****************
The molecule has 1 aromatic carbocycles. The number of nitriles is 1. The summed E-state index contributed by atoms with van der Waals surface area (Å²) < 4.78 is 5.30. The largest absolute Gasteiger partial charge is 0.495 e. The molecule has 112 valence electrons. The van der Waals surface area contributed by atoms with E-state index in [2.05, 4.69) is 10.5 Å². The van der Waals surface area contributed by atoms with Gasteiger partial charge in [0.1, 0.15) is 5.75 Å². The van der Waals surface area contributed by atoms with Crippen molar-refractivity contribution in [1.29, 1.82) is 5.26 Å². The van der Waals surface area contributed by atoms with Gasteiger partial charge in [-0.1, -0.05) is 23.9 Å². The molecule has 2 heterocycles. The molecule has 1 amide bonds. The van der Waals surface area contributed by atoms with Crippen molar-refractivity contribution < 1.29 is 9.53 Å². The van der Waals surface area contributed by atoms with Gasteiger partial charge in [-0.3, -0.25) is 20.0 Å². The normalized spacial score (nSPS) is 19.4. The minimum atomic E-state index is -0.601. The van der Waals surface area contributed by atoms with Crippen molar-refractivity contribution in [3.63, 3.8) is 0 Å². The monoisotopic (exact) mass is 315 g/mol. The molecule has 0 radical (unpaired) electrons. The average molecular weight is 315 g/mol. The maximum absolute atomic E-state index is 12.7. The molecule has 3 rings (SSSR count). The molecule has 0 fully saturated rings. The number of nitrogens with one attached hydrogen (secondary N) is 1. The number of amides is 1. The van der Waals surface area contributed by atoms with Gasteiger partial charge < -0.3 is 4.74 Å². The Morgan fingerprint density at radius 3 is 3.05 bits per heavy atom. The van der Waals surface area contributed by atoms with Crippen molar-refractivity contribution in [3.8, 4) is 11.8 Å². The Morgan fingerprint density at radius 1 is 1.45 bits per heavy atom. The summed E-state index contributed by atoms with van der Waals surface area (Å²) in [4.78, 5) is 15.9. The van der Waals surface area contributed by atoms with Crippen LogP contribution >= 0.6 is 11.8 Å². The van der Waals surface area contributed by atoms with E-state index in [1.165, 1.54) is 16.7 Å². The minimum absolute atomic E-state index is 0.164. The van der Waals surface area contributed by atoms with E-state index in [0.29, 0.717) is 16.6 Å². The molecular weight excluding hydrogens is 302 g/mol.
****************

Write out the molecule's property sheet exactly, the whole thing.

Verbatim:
The molecule has 1 aromatic carbocycles. The number of nitriles is 1. The summed E-state index contributed by atoms with van der Waals surface area (Å²) < 4.78 is 5.30. The largest absolute Gasteiger partial charge is 0.495 e. The molecule has 112 valence electrons. The van der Waals surface area contributed by atoms with E-state index in [2.05, 4.69) is 10.5 Å². The van der Waals surface area contributed by atoms with Gasteiger partial charge in [0.1, 0.15) is 5.75 Å². The van der Waals surface area contributed by atoms with Crippen molar-refractivity contribution in [1.29, 1.82) is 5.26 Å². The van der Waals surface area contributed by atoms with Gasteiger partial charge in [-0.1, -0.05) is 23.9 Å². The molecule has 2 heterocycles. The molecule has 1 amide bonds. The van der Waals surface area contributed by atoms with Crippen molar-refractivity contribution < 1.29 is 9.53 Å². The van der Waals surface area contributed by atoms with Gasteiger partial charge in [-0.3, -0.25) is 20.0 Å². The normalized spacial score (nSPS) is 19.4. The minimum atomic E-state index is -0.601. The van der Waals surface area contributed by atoms with Crippen molar-refractivity contribution in [3.63, 3.8) is 0 Å². The monoisotopic (exact) mass is 315 g/mol. The molecule has 0 radical (unpaired) electrons. The average molecular weight is 315 g/mol. The maximum absolute atomic E-state index is 12.7. The molecule has 3 rings (SSSR count). The molecule has 0 fully saturated rings. The number of nitrogens with one attached hydrogen (secondary N) is 1. The number of amides is 1. The van der Waals surface area contributed by atoms with Gasteiger partial charge < -0.3 is 4.74 Å². The Morgan fingerprint density at radius 3 is 3.05 bits per heavy atom. The van der Waals surface area contributed by atoms with Crippen molar-refractivity contribution in [3.8, 4) is 11.8 Å². The Morgan fingerprint density at radius 1 is 1.45 bits per heavy atom. The summed E-state index contributed by atoms with van der Waals surface area (Å²) in [4.78, 5) is 15.9. The van der Waals surface area contributed by atoms with Crippen LogP contribution >= 0.6 is 11.8 Å². The van der Waals surface area contributed by atoms with E-state index in [1.165, 1.54) is 16.7 Å². The minimum absolute atomic E-state index is 0.164. The van der Waals surface area contributed by atoms with E-state index in [0.29, 0.717) is 16.6 Å². The molecular weight excluding hydrogens is 302 g/mol.